Law societies behind Judge Motha in BEE furore

Judge Mandlenkosi Motha of the Gauteng High Court, Pretoria.

Judge Mandlenkosi Motha of the Gauteng High Court, Pretoria.

Published Mar 11, 2024


Following the furore in some circles over the remarks by a Gauteng High Court, Pretoria judge, who questioned an all white legal representation in a case before him, both the Black Lawyers Association and the Law Society of South Africa applauded his move.

Judge Mandlenkosi Motha recently instructed both legal teams to address him regarding the lack of diversity in their teams in the case which he had presided over.

It was a matter brought by Periform Work Scaffolding Engineering (Pty) Ltd v the Commissioner of Broad-Based Black Economic Empowerment Commission.

Judge Motha cited potential violations of the Constitution, which addresses the need to correct past inequalities, as his concern. He ordered the legal teams to submit head of arguments to him regarding the matter.

One of the senior advocates appearing in the matter, Johan Brand, sparked controversy over his refusal to adhere to the instructions by the judge.

President of the Black Lawyers Association, Nkosana Mvundlela said Judge Motha’s remarks should be seen as against the constitution, which advances transformation.

“It is a fact that a majority of African lawyers are starved of opportunities. Empowerment is not just law but one which affects human beings, their development and improvement of their skills and knowledge… Should the current inequality remain,” Mvundlela questioned.

He added that the Black Lawyers Association acknowledges that clients have a right to be represented by a team of their own choice. In practice, however, the appointment of counsel is largely informed by the attorney of record and/or the legal division of the client company.

“In the context of the matter which served before Judge Motha, the instructing attorneys and the commission would not have any sound reason why its team did not include black lawyers.”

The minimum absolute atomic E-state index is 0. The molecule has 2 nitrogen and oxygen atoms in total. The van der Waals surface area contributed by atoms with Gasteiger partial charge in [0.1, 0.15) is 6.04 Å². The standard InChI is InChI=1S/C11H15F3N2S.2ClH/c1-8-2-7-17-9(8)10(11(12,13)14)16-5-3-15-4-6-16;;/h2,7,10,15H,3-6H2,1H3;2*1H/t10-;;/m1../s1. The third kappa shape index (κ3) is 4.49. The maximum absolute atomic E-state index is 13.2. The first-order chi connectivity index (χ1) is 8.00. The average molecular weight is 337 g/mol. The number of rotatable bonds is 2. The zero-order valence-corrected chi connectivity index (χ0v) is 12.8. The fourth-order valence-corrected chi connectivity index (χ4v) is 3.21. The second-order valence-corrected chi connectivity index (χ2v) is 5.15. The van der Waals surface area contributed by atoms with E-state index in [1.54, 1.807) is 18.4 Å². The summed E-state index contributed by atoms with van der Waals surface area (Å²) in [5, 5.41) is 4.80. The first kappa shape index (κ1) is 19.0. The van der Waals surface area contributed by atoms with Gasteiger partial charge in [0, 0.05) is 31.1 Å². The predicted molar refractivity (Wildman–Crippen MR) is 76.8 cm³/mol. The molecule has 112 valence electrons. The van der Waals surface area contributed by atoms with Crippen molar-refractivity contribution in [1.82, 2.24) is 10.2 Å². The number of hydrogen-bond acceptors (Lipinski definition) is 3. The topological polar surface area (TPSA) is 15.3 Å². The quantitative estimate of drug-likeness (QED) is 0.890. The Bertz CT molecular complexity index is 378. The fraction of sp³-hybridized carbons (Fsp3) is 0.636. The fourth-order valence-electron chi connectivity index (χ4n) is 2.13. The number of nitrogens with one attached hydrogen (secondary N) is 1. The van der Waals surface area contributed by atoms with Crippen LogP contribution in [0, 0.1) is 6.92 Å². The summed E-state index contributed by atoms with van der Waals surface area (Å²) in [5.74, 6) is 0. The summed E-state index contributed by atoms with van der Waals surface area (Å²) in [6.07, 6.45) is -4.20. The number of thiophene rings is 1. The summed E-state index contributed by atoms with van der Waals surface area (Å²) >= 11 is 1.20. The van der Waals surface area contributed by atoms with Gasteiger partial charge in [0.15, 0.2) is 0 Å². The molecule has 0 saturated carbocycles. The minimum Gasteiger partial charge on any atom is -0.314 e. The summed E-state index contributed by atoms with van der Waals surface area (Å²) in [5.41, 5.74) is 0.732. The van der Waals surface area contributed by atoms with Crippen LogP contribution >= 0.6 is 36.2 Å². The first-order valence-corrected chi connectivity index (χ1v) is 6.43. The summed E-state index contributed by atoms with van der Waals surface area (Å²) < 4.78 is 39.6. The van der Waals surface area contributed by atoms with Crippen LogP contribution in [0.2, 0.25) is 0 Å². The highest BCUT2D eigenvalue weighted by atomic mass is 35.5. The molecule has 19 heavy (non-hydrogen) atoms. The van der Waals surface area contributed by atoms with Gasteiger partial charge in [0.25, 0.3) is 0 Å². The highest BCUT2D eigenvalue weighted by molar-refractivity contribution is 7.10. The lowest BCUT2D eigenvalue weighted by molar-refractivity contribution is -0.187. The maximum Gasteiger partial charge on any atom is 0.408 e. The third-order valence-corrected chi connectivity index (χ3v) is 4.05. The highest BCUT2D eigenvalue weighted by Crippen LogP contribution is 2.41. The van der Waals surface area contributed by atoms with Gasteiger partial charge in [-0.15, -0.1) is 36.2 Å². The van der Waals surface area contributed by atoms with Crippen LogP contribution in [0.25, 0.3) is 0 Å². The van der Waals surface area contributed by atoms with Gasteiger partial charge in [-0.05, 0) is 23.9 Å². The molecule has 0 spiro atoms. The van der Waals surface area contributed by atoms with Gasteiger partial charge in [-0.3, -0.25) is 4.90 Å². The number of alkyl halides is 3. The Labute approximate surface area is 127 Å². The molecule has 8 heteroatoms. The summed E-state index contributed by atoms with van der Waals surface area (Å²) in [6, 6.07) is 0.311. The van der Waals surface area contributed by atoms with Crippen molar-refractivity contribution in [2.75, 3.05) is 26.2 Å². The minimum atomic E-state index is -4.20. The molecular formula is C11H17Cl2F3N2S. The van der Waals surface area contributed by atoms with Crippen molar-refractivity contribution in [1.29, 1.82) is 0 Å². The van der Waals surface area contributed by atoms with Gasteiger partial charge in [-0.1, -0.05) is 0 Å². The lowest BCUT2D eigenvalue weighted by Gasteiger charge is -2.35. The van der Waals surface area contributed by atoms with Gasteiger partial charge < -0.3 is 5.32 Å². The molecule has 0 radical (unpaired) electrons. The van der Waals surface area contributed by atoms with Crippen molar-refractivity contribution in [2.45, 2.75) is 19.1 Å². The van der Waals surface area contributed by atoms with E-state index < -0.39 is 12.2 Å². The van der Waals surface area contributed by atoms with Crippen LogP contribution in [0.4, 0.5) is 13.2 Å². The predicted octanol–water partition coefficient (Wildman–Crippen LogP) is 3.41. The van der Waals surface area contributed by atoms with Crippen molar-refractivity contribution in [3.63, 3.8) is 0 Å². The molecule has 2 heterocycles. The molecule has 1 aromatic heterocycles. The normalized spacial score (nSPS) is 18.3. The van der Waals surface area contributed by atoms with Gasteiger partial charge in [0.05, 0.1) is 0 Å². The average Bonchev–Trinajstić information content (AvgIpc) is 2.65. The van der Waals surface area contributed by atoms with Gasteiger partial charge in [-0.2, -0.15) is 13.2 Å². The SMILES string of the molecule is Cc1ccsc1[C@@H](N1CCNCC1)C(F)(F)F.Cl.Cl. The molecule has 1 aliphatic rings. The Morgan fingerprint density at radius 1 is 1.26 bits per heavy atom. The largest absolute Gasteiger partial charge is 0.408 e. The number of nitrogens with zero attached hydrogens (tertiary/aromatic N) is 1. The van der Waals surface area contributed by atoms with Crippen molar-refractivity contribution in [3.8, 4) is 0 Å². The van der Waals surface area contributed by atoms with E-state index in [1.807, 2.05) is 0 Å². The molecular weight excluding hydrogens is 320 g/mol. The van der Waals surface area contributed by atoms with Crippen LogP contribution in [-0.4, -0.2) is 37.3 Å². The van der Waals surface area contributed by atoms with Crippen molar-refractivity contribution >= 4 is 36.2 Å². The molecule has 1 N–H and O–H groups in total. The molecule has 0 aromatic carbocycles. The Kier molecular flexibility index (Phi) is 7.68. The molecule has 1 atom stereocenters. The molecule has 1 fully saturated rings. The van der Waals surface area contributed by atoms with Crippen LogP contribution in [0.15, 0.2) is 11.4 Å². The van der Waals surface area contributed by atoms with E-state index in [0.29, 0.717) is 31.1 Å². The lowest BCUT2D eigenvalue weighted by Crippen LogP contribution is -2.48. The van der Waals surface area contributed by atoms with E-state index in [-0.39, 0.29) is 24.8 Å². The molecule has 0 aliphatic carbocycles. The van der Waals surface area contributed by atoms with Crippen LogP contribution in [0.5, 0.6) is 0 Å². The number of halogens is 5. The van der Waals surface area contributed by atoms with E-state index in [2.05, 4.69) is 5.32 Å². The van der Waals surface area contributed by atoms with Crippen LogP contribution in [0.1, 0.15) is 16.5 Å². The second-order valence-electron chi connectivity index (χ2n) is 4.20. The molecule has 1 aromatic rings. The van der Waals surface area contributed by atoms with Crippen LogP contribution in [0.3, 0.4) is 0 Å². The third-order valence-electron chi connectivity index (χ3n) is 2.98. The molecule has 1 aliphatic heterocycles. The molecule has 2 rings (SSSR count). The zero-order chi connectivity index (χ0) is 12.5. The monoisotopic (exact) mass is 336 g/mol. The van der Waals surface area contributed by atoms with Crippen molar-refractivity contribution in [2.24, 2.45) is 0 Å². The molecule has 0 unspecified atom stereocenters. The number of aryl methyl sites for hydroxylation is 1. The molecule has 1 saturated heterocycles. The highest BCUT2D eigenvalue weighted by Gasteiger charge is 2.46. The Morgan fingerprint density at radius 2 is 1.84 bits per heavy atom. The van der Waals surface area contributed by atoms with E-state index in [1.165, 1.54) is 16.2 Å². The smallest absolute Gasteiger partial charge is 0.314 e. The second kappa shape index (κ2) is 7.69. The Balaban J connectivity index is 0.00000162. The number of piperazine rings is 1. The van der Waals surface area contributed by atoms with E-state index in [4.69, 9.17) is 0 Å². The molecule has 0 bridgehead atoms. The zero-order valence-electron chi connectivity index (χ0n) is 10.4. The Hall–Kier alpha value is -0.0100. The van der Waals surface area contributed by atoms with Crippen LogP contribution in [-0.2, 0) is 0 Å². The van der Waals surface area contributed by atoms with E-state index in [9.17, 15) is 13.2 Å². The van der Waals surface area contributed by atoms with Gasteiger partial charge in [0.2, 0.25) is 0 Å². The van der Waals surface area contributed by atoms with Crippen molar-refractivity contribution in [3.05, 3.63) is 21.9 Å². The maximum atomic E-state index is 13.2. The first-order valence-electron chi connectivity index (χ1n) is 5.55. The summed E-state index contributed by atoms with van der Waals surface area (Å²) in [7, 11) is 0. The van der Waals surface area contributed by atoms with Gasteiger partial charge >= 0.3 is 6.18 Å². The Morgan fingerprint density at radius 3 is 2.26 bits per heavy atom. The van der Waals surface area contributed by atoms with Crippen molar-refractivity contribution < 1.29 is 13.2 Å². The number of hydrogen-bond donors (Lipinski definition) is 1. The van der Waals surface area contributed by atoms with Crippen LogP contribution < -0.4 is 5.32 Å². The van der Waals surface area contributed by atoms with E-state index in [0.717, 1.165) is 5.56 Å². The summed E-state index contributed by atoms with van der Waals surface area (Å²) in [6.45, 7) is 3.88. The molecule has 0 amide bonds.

Mvundlela said it is their view that the law should not be further developed in the absence of Africans.

“Jurisprudential development would, in the context of the case in question, have been grounded in the submissions of the legal teams. Absent input from African practitioners, law which affects Africans, would have been developed without them. As the Black Lawyers Association we should hold true to the saying ‘nothing about us without us’”.

Mvundlela added that it does not end with the commission, as the company involved in the litigation, too, is bound to contribute to transformation in so far as briefing patterns are concerned.

“Even if they were to say they had a right to choose who should represent them, we believe that they could have identified black legal practitioners to be in their team.”

Mvundlela said the composition of the legal teams clearly indicates the skewed briefing patterns.

“In our country, given the constitutional transformative mandate, our trajectory should result in a society based on the achievement of equality. We should heed the position of the Constitutional Court, in the street name matter, between Tshwane Municipal Council and Afri-forum, in which it was held that all of us are enjoined to actualise the spirit, purport and object of the Constitution.”

The Constitution seeks to redress the injustice of the past and to serve as a foundation for the briefing patterns to ground the achievement of equality in the legal profession. The Black Lawyers Association is of the opinion that this cannot be achieved if the current briefing patterns are to be retained.

“All legal representatives who appear in these kinds of matters, acquire skills and knowledge as is required in the development of the jurisprudence of this country. Therefore, it is imperative that in briefing the legal teams, we must appreciate the bigger role we are playing.”

The Black Lawyers Association said it is disheartening and disappointing that the very entity that is supposed to be at the forefront of redress acts in a manner which contributes to entrench skewed briefing patterns.

“In essence, Judge Motha must be hailed as a transformation activist who depicts a judiciary that is alive to its responsibility. The Black Lawyers Association applauds him for having the courage to deal with the issue as he did.”

On matters of transformation, judges must not fold their arms and play spectator roles, Mvundlela said.

Adding its voice, the Law Society of South Africa said it deplores the recent furore around the comments of Judge Mandlenkosi Motha.

It’s president, Eunice Masipa, said the wilful and mischievous misinterpretation of the judge’s comments and attacks on his integrity has no place in our country.

“Judge Motha correctly and pointedly asked the legal team in a black economic empowerment matter why there was no black lawyer in the legal team. This is different from reporting why the legal team is all white.”

She too, said the judiciary has a responsibility to encourage and support that the briefing patterns must strive to reflect the demographics of the country.

Pretoria News

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